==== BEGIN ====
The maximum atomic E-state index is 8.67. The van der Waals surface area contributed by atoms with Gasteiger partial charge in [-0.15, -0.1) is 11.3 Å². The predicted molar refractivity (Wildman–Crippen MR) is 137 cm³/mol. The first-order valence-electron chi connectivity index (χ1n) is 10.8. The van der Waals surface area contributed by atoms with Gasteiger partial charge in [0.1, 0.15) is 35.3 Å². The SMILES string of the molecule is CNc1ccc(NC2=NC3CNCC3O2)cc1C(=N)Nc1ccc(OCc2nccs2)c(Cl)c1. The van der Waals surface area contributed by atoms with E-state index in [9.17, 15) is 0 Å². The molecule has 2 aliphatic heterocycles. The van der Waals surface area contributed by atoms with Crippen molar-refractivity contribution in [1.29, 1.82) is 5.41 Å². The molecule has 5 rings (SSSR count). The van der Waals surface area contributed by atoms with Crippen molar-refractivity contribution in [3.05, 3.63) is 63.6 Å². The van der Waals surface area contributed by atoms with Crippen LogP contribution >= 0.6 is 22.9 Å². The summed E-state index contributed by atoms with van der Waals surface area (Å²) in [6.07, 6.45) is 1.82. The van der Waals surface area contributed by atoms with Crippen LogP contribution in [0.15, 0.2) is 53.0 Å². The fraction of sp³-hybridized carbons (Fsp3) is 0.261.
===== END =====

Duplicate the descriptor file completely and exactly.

The maximum atomic E-state index is 8.67. The van der Waals surface area contributed by atoms with Gasteiger partial charge in [-0.15, -0.1) is 11.3 Å². The predicted molar refractivity (Wildman–Crippen MR) is 137 cm³/mol. The first-order valence-electron chi connectivity index (χ1n) is 10.8. The van der Waals surface area contributed by atoms with Gasteiger partial charge in [0.1, 0.15) is 35.3 Å². The SMILES string of the molecule is CNc1ccc(NC2=NC3CNCC3O2)cc1C(=N)Nc1ccc(OCc2nccs2)c(Cl)c1. The van der Waals surface area contributed by atoms with E-state index in [9.17, 15) is 0 Å². The molecule has 2 aliphatic heterocycles. The van der Waals surface area contributed by atoms with Crippen molar-refractivity contribution in [1.29, 1.82) is 5.41 Å². The molecule has 5 rings (SSSR count). The van der Waals surface area contributed by atoms with Crippen molar-refractivity contribution in [3.05, 3.63) is 63.6 Å². The van der Waals surface area contributed by atoms with Crippen LogP contribution >= 0.6 is 22.9 Å². The summed E-state index contributed by atoms with van der Waals surface area (Å²) in [6.07, 6.45) is 1.82. The van der Waals surface area contributed by atoms with Crippen LogP contribution in [0.15, 0.2) is 53.0 Å². The fraction of sp³-hybridized carbons (Fsp3) is 0.261.